Magda says, “And what about a month ago when you called in sick?” Four weeks ago Peter was also sick. Peter says, “That was a 24-hour bug” (bug). A “24-hour bug” is an illness that is not very serious that usually only lasts for a day or so. Again, we’re typically referring to a cold or a flu; flu is probably more likely. A flu bug usually means that your stomach is upset, you have a headache, and so forth.

Magda says, “Didn’t you just take a day off from work because of a death in the family?” Magda’s asking Peter if he took a day off from work – meaning a day he did not go into work, usually because you are sick or you have some other important appointment – because of a death in the family. “A death in the family,” as you probably can guess, means when someone close to you in your family dies: your uncle, your aunt, your grandmother. There’s sort of a weird joke in schools if you’re a teacher or a student, the student who doesn’t want to go to school will say that they went to their grandmother’s funeral, and sometimes they use this excuse more than twice. So it’s sometimes not the best one to use, especially if your grandmothers have already died two or three times!

Peter says, “Yes, I had to go to the funeral.” “The funeral” (funeral) is a ceremony – an event that happens when someone dies before their body is put into the ground. Peter is saying that he had to go to this funeral. Magda says, “I see (I understand). That’s one day off from work a week, four times in a row.” “In a row” (row) means one after the other, consecutively, without any breaks or gaps. If the Boston Red Sox win the World Series in baseball – the big championship – this year, next year, and the year after that, we would say they won three years in a row. I hope they don’t, but in case they do, that’s what we would say. “Row” has a couple of different meanings in English however; you know where to find those, in our Learning Guide.

Well, Magda obviously isn’t very happy with Peter. He knows that she doesn’t believe him, so Peter says, “Uh, I will be in within the hour,” meaning in less than an hour. Magda jokes with him somewhat, and says, “I’m glad you’ve had a miraculous recovery.” “Recovery” is when you get better from something; “miraculous” is something that is a miracle, something that is impossible physically. Of course, Magda is joking here about the miraculous recovery that Peter had.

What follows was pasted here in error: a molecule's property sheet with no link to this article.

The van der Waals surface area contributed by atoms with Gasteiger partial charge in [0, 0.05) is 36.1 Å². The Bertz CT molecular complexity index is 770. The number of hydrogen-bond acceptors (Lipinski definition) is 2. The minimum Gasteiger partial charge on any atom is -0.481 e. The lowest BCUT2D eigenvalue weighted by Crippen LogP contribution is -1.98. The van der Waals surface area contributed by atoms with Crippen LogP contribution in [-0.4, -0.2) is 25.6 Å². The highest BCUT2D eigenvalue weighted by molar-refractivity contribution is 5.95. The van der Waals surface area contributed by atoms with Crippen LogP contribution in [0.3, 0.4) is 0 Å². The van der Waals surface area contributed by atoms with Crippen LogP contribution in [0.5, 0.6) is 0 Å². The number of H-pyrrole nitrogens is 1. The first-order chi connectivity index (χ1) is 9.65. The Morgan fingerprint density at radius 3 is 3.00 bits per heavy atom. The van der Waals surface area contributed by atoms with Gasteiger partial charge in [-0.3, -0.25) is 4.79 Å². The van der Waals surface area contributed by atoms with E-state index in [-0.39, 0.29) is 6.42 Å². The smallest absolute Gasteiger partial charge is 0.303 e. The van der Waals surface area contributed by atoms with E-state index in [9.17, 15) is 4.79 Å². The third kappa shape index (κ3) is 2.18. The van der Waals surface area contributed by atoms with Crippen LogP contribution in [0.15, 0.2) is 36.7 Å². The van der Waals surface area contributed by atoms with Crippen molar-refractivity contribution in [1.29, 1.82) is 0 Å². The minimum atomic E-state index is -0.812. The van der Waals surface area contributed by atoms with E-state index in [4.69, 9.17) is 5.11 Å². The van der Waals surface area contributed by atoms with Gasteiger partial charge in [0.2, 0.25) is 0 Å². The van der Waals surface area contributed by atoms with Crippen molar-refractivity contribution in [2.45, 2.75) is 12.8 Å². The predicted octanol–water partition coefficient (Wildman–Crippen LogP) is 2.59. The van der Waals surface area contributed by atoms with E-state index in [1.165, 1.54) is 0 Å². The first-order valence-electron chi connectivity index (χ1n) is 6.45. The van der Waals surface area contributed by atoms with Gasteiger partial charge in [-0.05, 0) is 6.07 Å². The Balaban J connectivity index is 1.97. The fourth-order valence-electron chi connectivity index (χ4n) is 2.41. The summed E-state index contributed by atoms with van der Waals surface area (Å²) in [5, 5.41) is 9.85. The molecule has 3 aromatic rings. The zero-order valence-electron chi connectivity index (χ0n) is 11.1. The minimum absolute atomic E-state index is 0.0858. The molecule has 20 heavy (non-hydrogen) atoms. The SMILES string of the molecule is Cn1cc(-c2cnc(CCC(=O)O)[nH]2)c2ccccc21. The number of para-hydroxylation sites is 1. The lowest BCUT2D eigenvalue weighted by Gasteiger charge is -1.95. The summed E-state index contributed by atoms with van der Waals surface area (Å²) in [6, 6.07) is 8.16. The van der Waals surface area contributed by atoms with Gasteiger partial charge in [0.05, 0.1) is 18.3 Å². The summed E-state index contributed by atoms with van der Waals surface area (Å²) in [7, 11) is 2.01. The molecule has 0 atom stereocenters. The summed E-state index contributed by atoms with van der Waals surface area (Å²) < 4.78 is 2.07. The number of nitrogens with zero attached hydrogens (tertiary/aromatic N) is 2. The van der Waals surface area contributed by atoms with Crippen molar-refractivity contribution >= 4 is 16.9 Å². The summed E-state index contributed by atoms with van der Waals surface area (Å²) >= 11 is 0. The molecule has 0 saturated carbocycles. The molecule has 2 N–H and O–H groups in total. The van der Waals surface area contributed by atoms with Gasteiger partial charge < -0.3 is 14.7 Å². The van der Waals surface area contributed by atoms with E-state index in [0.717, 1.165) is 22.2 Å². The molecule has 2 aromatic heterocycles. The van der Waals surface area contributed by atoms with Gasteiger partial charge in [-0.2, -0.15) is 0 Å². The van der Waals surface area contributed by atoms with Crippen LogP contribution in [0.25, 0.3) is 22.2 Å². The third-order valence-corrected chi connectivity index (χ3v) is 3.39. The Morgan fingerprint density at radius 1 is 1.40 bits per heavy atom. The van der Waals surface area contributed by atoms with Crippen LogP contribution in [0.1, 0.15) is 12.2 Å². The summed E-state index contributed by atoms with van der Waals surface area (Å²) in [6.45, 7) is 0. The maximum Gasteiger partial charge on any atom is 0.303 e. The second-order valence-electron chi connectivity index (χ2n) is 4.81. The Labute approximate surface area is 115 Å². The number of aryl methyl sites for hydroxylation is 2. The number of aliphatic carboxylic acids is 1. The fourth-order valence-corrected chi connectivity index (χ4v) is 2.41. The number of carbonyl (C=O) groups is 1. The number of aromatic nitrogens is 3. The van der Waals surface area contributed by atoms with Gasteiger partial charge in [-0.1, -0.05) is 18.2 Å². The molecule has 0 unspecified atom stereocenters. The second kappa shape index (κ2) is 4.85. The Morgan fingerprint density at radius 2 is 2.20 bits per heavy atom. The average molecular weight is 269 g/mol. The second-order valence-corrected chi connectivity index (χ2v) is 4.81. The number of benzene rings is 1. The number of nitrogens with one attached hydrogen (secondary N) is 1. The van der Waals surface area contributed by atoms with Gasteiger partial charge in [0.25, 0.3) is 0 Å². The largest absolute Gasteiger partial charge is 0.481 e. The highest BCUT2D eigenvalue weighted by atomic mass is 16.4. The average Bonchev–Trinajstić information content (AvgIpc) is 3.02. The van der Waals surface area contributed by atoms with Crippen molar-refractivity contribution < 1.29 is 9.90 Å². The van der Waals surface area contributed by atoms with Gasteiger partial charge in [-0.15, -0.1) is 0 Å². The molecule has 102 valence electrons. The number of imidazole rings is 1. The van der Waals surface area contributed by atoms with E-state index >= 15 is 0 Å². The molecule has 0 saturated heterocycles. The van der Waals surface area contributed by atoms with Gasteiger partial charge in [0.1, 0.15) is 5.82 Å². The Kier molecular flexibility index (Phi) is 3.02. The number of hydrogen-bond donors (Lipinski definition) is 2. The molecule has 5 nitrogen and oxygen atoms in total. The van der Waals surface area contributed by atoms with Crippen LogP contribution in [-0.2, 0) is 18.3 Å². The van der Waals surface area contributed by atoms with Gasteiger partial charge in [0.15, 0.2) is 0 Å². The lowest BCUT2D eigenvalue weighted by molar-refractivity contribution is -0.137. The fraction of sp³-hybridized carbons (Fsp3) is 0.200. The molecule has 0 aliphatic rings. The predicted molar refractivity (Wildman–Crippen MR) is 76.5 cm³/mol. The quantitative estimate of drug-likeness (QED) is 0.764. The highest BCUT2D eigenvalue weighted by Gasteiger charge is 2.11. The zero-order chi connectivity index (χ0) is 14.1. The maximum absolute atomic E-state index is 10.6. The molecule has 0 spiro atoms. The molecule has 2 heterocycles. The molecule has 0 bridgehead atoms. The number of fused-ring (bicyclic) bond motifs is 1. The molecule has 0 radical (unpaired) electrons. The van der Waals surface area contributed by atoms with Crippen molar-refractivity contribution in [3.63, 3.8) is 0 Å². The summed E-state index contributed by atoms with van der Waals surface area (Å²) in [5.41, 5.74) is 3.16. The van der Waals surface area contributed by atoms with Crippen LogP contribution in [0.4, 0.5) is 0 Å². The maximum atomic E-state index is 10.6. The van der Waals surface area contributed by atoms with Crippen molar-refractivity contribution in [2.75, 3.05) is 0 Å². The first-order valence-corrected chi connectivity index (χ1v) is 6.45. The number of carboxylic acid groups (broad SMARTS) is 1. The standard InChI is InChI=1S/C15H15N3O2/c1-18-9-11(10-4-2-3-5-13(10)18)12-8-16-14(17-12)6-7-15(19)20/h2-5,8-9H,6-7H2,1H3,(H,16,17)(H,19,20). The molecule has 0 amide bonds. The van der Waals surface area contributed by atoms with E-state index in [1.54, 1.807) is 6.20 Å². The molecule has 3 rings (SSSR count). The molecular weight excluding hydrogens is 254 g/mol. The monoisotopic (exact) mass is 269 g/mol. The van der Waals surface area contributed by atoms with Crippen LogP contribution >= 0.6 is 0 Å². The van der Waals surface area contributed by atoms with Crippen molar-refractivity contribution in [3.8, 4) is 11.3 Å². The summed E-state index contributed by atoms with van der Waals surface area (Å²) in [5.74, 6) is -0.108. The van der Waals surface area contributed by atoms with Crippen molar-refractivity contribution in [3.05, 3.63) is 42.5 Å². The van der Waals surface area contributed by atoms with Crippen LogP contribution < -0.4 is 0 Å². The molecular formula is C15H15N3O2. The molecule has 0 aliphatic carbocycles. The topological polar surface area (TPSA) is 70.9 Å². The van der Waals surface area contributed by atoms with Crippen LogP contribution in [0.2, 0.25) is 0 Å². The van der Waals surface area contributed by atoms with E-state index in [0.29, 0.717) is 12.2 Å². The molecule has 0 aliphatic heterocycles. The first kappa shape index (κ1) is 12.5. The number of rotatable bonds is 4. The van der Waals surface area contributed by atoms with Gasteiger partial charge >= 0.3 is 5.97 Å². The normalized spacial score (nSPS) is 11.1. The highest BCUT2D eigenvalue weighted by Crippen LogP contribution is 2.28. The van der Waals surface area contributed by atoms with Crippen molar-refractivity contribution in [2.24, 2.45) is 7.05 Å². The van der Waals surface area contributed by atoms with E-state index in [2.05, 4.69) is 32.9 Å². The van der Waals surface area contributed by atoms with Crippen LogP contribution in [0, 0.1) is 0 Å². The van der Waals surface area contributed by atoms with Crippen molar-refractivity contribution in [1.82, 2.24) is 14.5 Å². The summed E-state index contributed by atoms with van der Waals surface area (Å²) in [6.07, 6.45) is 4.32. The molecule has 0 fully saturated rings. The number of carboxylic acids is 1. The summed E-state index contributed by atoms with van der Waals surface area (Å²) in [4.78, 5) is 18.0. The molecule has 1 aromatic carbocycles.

Now let’s listen to the dialogue, this time at a normal speed.

[start of dialogue]

I was fed up with work and wanted the day off. I decided to call in sick. I wasn’t prepared, though, to be peppered with questions.

Peter: Hello, this is Peter. Is this Magda?

Magda: Yes. This is Magda.

Peter: Hi, Magda. I won’t be coming in today. I’m not feeling well. I think I’ve come down with something.

Magda: Hmm, what seems to be the problem?

Peter: The problem? Oh…I’ve been up all night throwing up and I feel terrible.

Magda: Didn’t you have something like this two weeks ago when you called in sick?

Peter: Two weeks ago? No, I had food poisoning two weeks ago.

Magda: And what about a month ago when you called in sick?

Peter: That was a 24-hour bug.

Magda: Didn’t you just take a day off from work because of a death in the family?

Peter: Yes, I had to go to the funeral.

Magda: I see. That’s one day off from work a week, four weeks in a row. [long silence]

Peter: Uh, I’ll be in within the hour.

Magda: I’m glad you’ve had a miraculous recovery.

[end of dialogue]

Good thing our scriptwriter didn’t call in sick today! That would be the wonderful Dr. Lucy Tse. Thank you, Lucy.

From Los Angeles, California, I’m Jeff McQuillan. Thank you for listening. Come back and listen to us next time on ESL Podcast.

English as a Second Language Podcast is written and produced by Dr. Lucy Tse, hosted by Dr. Jeff McQuillan, copyright 2010 by the Center for Educational Development.

Glossary
fed up – very frustrated with something; very tired of doing something and not wanting to do it anymore

* I’m fed up with hearing you two argue all the time! Why can’t you just be friends?

to call in sick – to call one’s supervisor or boss and let him or her know that one is ill, so one will stay home and not work that day

* Helena called in sick this morning, so Jack is going to go to the meeting for her.

peppered with questions – asked many questions; needing to answer many questions that are asked quickly or in a short period of time

* The spokesperson was peppered with questions from reporters at the press conference.

to come in – to go to a particular place where one is expected, especially to go to work

* I normally come into the office at 8:15, but yesterday I was late because I overslept.

to not feel well – to feel sick; to have a cold or flu; to be ill

* After eating an entire box of cookies, Joerg wasn’t feeling well.

to come down with (something) – to catch a cold; to become sick

* Ever since Petra started going to daycare, she seems to come down with something every week!

to throw up – to vomit; for the contents of one’s stomach to come up and exit one’s mouth, usually when one is very sick or when one has had too much to eat or drink